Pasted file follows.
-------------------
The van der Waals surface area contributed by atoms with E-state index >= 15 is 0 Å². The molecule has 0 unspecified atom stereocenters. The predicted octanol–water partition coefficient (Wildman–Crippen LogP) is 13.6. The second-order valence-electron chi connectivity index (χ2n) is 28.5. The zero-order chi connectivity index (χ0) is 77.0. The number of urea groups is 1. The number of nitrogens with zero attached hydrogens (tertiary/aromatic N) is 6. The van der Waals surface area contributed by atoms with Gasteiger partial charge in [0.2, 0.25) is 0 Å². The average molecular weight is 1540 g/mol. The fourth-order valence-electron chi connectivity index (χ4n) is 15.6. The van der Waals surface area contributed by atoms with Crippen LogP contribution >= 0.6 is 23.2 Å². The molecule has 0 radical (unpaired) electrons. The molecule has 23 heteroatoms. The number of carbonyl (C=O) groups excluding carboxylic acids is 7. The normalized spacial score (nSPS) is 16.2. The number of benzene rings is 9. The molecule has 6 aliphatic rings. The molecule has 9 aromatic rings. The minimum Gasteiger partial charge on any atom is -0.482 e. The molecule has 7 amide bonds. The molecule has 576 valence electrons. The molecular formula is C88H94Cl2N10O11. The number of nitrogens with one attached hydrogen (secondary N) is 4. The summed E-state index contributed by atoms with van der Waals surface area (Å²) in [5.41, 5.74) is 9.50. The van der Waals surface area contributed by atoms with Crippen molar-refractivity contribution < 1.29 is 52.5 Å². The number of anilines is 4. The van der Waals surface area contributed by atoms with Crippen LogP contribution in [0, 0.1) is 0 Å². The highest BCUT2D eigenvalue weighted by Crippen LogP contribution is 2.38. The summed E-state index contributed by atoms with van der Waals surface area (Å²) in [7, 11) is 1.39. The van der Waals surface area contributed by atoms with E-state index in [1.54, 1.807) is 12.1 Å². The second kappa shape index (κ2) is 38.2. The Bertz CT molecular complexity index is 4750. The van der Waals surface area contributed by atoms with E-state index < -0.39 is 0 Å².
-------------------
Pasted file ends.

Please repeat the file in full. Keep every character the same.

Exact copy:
The van der Waals surface area contributed by atoms with E-state index >= 15 is 0 Å². The molecule has 0 unspecified atom stereocenters. The predicted octanol–water partition coefficient (Wildman–Crippen LogP) is 13.6. The second-order valence-electron chi connectivity index (χ2n) is 28.5. The zero-order chi connectivity index (χ0) is 77.0. The number of urea groups is 1. The number of nitrogens with zero attached hydrogens (tertiary/aromatic N) is 6. The van der Waals surface area contributed by atoms with Gasteiger partial charge in [0.2, 0.25) is 0 Å². The average molecular weight is 1540 g/mol. The fourth-order valence-electron chi connectivity index (χ4n) is 15.6. The van der Waals surface area contributed by atoms with Crippen LogP contribution >= 0.6 is 23.2 Å². The molecule has 0 radical (unpaired) electrons. The molecule has 23 heteroatoms. The number of carbonyl (C=O) groups excluding carboxylic acids is 7. The normalized spacial score (nSPS) is 16.2. The number of benzene rings is 9. The molecule has 6 aliphatic rings. The molecule has 9 aromatic rings. The minimum Gasteiger partial charge on any atom is -0.482 e. The molecule has 7 amide bonds. The molecule has 576 valence electrons. The molecular formula is C88H94Cl2N10O11. The number of nitrogens with one attached hydrogen (secondary N) is 4. The summed E-state index contributed by atoms with van der Waals surface area (Å²) in [5.41, 5.74) is 9.50. The van der Waals surface area contributed by atoms with Crippen molar-refractivity contribution < 1.29 is 52.5 Å². The number of anilines is 4. The van der Waals surface area contributed by atoms with Crippen LogP contribution in [0, 0.1) is 0 Å². The highest BCUT2D eigenvalue weighted by Crippen LogP contribution is 2.38. The summed E-state index contributed by atoms with van der Waals surface area (Å²) in [7, 11) is 1.39. The van der Waals surface area contributed by atoms with E-state index in [1.54, 1.807) is 12.1 Å². The second kappa shape index (κ2) is 38.2. The Bertz CT molecular complexity index is 4750. The van der Waals surface area contributed by atoms with E-state index < -0.39 is 0 Å².